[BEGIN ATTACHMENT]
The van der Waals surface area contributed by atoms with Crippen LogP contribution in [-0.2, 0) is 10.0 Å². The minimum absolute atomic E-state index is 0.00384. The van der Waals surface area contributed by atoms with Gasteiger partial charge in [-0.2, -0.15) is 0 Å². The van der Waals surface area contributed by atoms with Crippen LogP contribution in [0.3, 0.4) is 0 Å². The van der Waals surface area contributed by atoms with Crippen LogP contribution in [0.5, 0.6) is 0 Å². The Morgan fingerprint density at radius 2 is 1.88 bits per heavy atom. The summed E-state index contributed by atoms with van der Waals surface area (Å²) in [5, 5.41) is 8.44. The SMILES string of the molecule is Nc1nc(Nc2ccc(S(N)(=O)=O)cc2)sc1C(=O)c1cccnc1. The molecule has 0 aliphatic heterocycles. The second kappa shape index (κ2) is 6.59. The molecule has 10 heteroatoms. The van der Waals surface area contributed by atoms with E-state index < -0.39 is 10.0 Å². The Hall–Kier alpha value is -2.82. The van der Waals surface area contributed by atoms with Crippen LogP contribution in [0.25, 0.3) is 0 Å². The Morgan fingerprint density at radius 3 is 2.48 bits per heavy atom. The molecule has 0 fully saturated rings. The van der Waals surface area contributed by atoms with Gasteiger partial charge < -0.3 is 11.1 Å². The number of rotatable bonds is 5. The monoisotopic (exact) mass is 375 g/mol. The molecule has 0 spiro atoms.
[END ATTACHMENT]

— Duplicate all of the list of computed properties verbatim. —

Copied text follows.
The van der Waals surface area contributed by atoms with Crippen LogP contribution in [-0.2, 0) is 10.0 Å². The minimum absolute atomic E-state index is 0.00384. The van der Waals surface area contributed by atoms with Gasteiger partial charge in [-0.2, -0.15) is 0 Å². The van der Waals surface area contributed by atoms with Crippen LogP contribution in [0.3, 0.4) is 0 Å². The van der Waals surface area contributed by atoms with Crippen LogP contribution in [0.5, 0.6) is 0 Å². The Morgan fingerprint density at radius 2 is 1.88 bits per heavy atom. The summed E-state index contributed by atoms with van der Waals surface area (Å²) in [5, 5.41) is 8.44. The SMILES string of the molecule is Nc1nc(Nc2ccc(S(N)(=O)=O)cc2)sc1C(=O)c1cccnc1. The molecule has 0 aliphatic heterocycles. The second kappa shape index (κ2) is 6.59. The molecule has 10 heteroatoms. The van der Waals surface area contributed by atoms with E-state index < -0.39 is 10.0 Å². The Hall–Kier alpha value is -2.82. The van der Waals surface area contributed by atoms with Crippen LogP contribution in [0.25, 0.3) is 0 Å². The Morgan fingerprint density at radius 3 is 2.48 bits per heavy atom. The molecule has 0 fully saturated rings. The van der Waals surface area contributed by atoms with Gasteiger partial charge < -0.3 is 11.1 Å². The number of rotatable bonds is 5. The monoisotopic (exact) mass is 375 g/mol. The molecule has 0 spiro atoms.